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Public Schools Rely on Senior Helpers

A group of senior citizens lighten the workload for teachers at McNair Elementary School.

Seven years ago, Rhoda Eisenberg-Mendlow, an active PTA parent at Deer Park Elementary School in Centreville, saw a need.

"Schools need as many hands as possible," said Eisenberg-Mendlow, a mother of three Fairfax County Public School students. "The teachers are overworked. Dads are off at work. Moms are busy. I thought that seniors would work just fine."

So Eisenberg-Mendlow went to the nearby Forest Glen retirement home to recruit volunteers to help out at Deer Park. Five "pioneers" showed up at her first informational meeting. She has been organizing senior citizens to work in local elementary schools ever since. "We started with just a little word of mouth," she said. "Well, I guess the word got out."

Carolyn Sifers was the first one in line when Eisenberg-Mendlow brought her program to McNair, Herndon's newest elementary school. "Most of my family members were teachers," said Sifers, in her distinctive Southern drawl. "Education is important to me and all of this stuff we do is great if it helps the teachers and the students."

<b>WITH THE HELP</b> of Cluster VII director Betsy Goodman, what started out as a simple idea has blossomed into a program at four Fairfax County schools, including McNair Elementary School in Herndon.

Sue Benezra, the McNair principal, knew she wanted the program as part of her new school when it prepared to open for business nearly two years ago. When McNair was forming, Benezra shared an office with Goodman, a proponent of the program. With Kendrick Court apartments, a senior rental community, less than half a mile from the school, there was a natural relationship, Benezra said.

"The seniors are an untapped resource. They are free labor and they are willing to do everything," Eisenberg-Mendlow said.

"It's been marvelous, just marvelous," Benezra said. "Our senior volunteers have been able to make a lot of teacher materials which, in turn, has really freed up our instructional assistants to do other things which has been a real bonus."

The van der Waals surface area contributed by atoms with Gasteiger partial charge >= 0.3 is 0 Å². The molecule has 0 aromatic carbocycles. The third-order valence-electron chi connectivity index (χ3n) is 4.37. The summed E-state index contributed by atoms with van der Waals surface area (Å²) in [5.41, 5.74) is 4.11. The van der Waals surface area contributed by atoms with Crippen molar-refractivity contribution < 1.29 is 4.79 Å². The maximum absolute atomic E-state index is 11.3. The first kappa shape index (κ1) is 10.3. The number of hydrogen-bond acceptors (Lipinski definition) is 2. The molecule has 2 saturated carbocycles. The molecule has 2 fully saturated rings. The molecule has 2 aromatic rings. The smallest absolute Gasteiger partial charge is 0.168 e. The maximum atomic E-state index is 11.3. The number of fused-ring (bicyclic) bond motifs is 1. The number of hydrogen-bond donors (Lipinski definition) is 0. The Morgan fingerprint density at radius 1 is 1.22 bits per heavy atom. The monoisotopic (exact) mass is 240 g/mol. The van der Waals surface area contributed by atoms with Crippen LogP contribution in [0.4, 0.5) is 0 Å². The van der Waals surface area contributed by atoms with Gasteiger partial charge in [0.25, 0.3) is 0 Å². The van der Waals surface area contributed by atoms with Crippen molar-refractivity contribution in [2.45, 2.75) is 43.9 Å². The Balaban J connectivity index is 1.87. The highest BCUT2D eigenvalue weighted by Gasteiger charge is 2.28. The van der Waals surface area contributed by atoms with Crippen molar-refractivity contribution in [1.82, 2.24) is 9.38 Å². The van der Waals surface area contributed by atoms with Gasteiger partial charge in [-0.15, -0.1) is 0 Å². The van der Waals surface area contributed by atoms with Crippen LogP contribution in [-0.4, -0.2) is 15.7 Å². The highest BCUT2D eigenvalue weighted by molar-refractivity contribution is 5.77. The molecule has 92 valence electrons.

<b>ONCE A WEEK</b>, on Tuesdays, Eisenberg-Mendlow leads a troupe of 14 senior citizens, many of whom have grandchildren at McNair, into the Herndon school. "They do a little bit of everything from making instructional materials to putting books away in the library to tutoring students in basic math to Xeroxing and laminating," Eisenberg-Mendlow said. "And they do it willingly and with a smile."

But it is not just the teachers who are benefiting from the senior volunteer corps, Eisenberg-Mendlow said. "The seniors love it," she said. "They feel like they are the lucky ones."

Stella Lerza agreed. "The teachers are so appreciative of everything we do," Lerza said. "It's just great to be keeping busy."

Lerza's husband suffers from the effects of Alzheimer's disease and she said she looks forward to her weekly "escape" to McNair. "It's a very good release," she said.

One teacher told volunteer Mary Caputo that the program has an added benefit. "One teacher came up to me and said that her husband loves us," she said, "because if we weren't there this is work they would be doing at home."

Benezra said she really enjoys the interaction between the students and the seniors. "It's good generationally. It's a very grandparent-grandchild kind of relationship," the principal said. "We live in a very transient area and a lot of our kids don't live near their grandparents. So this interaction with our seniors is very beneficial."

Ages of the 55 participants range from 67 to 92. Most of the volunteers are grandparents and they all have a wide range of life experiences, including Leon Gamble, a retired CIA agent whose children helped integrate Churchill Elementary School in McLean in 1960. "When I moved here last year, I went up to the school to volunteer," Gamble said, while cutting out laminated paper clocks in a cramped room. "That's when I found out about this program. As long as I am helping teachers, I feel good. Plus, sometimes they bring us cookies and juice."

Without the program, many of these volunteers would be "sitting home and vegetating," Eisenberg-Mendlow said. "Once they are in, they are sucked in and they don't want to go home. It's therapeutic.

"This program really keeps them alive," she said. "They only time they ever leave it is when they go into an assisted living center or when they pass, and that is the sad part of my job."

The program has proved so popular that other school's have requested Eisenberg-Mendlow's help. "People are always asking me if I can start this in their school," she said.